Ryan Calls For Lifting Defense Spending Caps: ‘We Need To Do Better’

REUTERS/Kevin Lamarque

Juliegrace Brufke Capitol Hill Reporter
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House Speaker Paul Ryan called on Congress to raise defense spending caps, arguing the military needs adequate funding to face the mounting threats against the United States.

In a speech at the Center for Strategic and International Studies Thursday, Ryan said that while the U.S. “has the greatest fighting force in the world,” rebuilding the military is a top priority. The country’s adversaries, he said, recognize its strength and are attempting to “develop capabilities that put our most vital interests at risk.”

While Congress passed its National Defense Authorization Act and sent it to the president’s desk, it has yet to pass a budget providing the necessary funding to fund its commitments.

The spending caps — which were part of the 2013 sequester — cuts $454 billion from defense spending over the course of a decade. Since the 2013 sequester, two deals to raise caps have been passed — the first in 2013 and the second in 2015. But the Trump administration has been adamant in its support of increasing military spending.

The Wisconsin Republican highlighted the gravity of the threats from North Korea, Iran, Russia and ISIS, stressing the U.S. needs to ensure it has the resources to keep the country safe.

“North Korea is working to develop ballistic missiles capable of hitting the continental United States. Iran is marching forward with its quest for regional hegemony by backing terrorism across the globe,” he said, adding they also need to take strides to prevent ISIS from inspiring domestic attacks.

“Then there are those countries that want to remake the world order in their authoritarian image,” Ryan continued. “Russia is trying to drive holes through NATO while threatening some of our closest allies in Eastern Europe, while Chinese aggression continues to stir instability in the South China Sea.”

Ryan said he’s concerned about the nation’s military readiness, saying the deficiencies are “costing us lives.”

“But, and this brings me to the second big reason this is so important: we have simply pushed our military past the breaking point,” he continued. “Instead of upgrading our hardware, we have let our equipment age. Instead of equipping our troops for tomorrow’s fight, we have let them become woefully underequipped.”

The speaker said Army modernization has been cut by half over the last eight years, less than half of the Navy’s aircraft are capable of flying, the majority of Marine Corps troops lack basic aircraft and the Air Force is at its smallest point in history.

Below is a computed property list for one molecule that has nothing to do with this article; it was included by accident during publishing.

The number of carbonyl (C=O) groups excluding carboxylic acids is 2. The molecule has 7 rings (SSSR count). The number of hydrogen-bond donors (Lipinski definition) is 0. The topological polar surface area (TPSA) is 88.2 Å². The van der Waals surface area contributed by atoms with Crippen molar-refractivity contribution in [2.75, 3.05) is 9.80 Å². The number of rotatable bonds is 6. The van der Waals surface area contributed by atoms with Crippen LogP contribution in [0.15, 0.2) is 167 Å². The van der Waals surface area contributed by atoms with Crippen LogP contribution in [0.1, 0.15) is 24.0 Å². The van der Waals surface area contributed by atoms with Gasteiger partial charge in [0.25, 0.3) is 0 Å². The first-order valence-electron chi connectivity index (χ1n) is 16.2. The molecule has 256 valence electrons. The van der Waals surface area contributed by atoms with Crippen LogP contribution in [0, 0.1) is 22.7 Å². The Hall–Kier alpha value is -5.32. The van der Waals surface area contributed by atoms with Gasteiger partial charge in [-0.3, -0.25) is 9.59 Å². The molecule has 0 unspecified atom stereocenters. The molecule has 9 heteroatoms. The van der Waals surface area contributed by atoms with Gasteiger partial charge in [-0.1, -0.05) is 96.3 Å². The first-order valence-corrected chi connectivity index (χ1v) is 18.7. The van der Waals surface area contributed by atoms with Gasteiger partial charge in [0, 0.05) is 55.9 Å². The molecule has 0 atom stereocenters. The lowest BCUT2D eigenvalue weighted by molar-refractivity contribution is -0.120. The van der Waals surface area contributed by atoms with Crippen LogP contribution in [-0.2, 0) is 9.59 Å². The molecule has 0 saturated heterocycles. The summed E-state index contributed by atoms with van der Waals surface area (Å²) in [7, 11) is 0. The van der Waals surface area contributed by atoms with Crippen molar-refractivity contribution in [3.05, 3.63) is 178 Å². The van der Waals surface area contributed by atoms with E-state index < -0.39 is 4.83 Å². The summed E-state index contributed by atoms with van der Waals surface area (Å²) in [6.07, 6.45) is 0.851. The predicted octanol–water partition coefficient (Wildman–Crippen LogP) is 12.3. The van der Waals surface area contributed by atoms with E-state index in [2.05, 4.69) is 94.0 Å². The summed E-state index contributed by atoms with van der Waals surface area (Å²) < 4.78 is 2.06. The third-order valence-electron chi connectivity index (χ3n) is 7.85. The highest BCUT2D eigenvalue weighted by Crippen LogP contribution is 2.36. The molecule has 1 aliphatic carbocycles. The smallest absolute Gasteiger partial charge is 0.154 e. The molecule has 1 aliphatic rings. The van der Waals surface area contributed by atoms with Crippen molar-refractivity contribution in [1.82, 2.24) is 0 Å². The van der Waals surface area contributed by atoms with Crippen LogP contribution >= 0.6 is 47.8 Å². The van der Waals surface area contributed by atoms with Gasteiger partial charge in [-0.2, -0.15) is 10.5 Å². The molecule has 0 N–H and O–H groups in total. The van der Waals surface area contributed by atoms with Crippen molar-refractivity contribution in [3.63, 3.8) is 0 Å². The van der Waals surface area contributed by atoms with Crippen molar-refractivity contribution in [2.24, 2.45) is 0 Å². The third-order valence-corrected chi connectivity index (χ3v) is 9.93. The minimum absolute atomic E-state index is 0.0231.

“In total, we lost 80 lives due to training accidents in 2017 — nearly four times as many killed in combat. Just think about that for a second,” he said. “And the worst part is that these deaths may have been preventable. There is no excuse for that. We need to do better.”

Ryan said he believes Senate Democrats have stalled the process of passing a budget that fully funds the troops, noting the House has twice passed defense appropriations bills, adding by keeping the current caps in place they are “holding our national security hostage.”

“The Pentagon cannot plan for the future if it keeps operating under short-term spending bills. The days of budgetary uncertainty and underfunding need to end,” he said. “Doing so will allow us to modernize our forces and maintain a forward presence, bolstered by commanders having the rapid response capabilities they need.”

In addition to lifting the caps, Ryan said they need to audit the Department of Defense, reform the acquisition process and develop new technologies to ensure the Pentagon is operating at its maximum level of efficiency.

“In the past two years alone, we have enacted significant bipartisan reforms to streamline bureaucracy at the Pentagon, strengthen the military health care and retirement systems, and improve congressional oversight. This is a great start, but there is more work to be done.”

Ryan noted Secretary of Defense James Mattis is slated to unveil a National Defense Strategy Friday, telling the crowd he’s confident it will provide a strong path forward to advance the country’s national defense.

“We need a new military strategy for the 21st century. That means a military that is more lethal, agile, and robust. Nobody understands this better than Secretary Mattis,” he said. “And tomorrow, he will unveil a National Defense Strategy that provides a clear, unequivocal plan to ensure our military might never falters.”

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